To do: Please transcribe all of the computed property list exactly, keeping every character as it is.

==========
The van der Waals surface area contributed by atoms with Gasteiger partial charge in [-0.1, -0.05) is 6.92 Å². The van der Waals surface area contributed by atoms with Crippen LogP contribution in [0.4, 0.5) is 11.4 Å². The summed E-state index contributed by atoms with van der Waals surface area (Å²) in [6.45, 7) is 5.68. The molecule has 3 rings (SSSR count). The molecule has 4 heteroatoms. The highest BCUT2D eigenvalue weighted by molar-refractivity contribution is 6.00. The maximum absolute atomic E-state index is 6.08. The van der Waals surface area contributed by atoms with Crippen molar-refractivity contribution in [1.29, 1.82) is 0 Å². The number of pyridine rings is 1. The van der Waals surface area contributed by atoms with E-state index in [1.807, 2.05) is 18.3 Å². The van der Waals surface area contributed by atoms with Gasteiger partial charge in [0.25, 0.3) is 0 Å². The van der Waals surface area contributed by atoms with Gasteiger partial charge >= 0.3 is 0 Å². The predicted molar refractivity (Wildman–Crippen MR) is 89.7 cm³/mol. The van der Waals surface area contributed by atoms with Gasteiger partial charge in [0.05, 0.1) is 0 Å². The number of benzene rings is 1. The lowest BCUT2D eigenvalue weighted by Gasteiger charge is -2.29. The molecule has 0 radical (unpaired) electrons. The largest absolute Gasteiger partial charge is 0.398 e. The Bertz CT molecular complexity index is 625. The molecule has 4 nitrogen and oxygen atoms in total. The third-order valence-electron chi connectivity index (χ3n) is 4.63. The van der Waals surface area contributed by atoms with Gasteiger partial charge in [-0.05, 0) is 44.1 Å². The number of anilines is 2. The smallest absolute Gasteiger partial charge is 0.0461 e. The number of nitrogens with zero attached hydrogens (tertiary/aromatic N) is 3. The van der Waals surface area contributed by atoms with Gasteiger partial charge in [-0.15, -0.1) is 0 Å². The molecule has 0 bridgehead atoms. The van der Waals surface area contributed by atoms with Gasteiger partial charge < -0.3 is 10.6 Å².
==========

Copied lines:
The van der Waals surface area contributed by atoms with Gasteiger partial charge in [-0.1, -0.05) is 6.92 Å². The van der Waals surface area contributed by atoms with Crippen LogP contribution in [0.4, 0.5) is 11.4 Å². The summed E-state index contributed by atoms with van der Waals surface area (Å²) in [6.45, 7) is 5.68. The molecule has 3 rings (SSSR count). The molecule has 4 heteroatoms. The highest BCUT2D eigenvalue weighted by molar-refractivity contribution is 6.00. The maximum absolute atomic E-state index is 6.08. The van der Waals surface area contributed by atoms with Crippen molar-refractivity contribution in [1.29, 1.82) is 0 Å². The number of pyridine rings is 1. The van der Waals surface area contributed by atoms with E-state index in [1.807, 2.05) is 18.3 Å². The van der Waals surface area contributed by atoms with Gasteiger partial charge in [0.25, 0.3) is 0 Å². The van der Waals surface area contributed by atoms with Gasteiger partial charge >= 0.3 is 0 Å². The predicted molar refractivity (Wildman–Crippen MR) is 89.7 cm³/mol. The van der Waals surface area contributed by atoms with Gasteiger partial charge in [0.05, 0.1) is 0 Å². The number of benzene rings is 1. The lowest BCUT2D eigenvalue weighted by Gasteiger charge is -2.29. The molecule has 0 radical (unpaired) electrons. The largest absolute Gasteiger partial charge is 0.398 e. The Bertz CT molecular complexity index is 625. The molecule has 4 nitrogen and oxygen atoms in total. The third-order valence-electron chi connectivity index (χ3n) is 4.63. The van der Waals surface area contributed by atoms with Gasteiger partial charge in [-0.05, 0) is 44.1 Å². The number of anilines is 2. The smallest absolute Gasteiger partial charge is 0.0461 e. The number of nitrogens with zero attached hydrogens (tertiary/aromatic N) is 3. The van der Waals surface area contributed by atoms with Gasteiger partial charge in [-0.15, -0.1) is 0 Å². The molecule has 0 bridgehead atoms. The van der Waals surface area contributed by atoms with Gasteiger partial charge < -0.3 is 10.6 Å².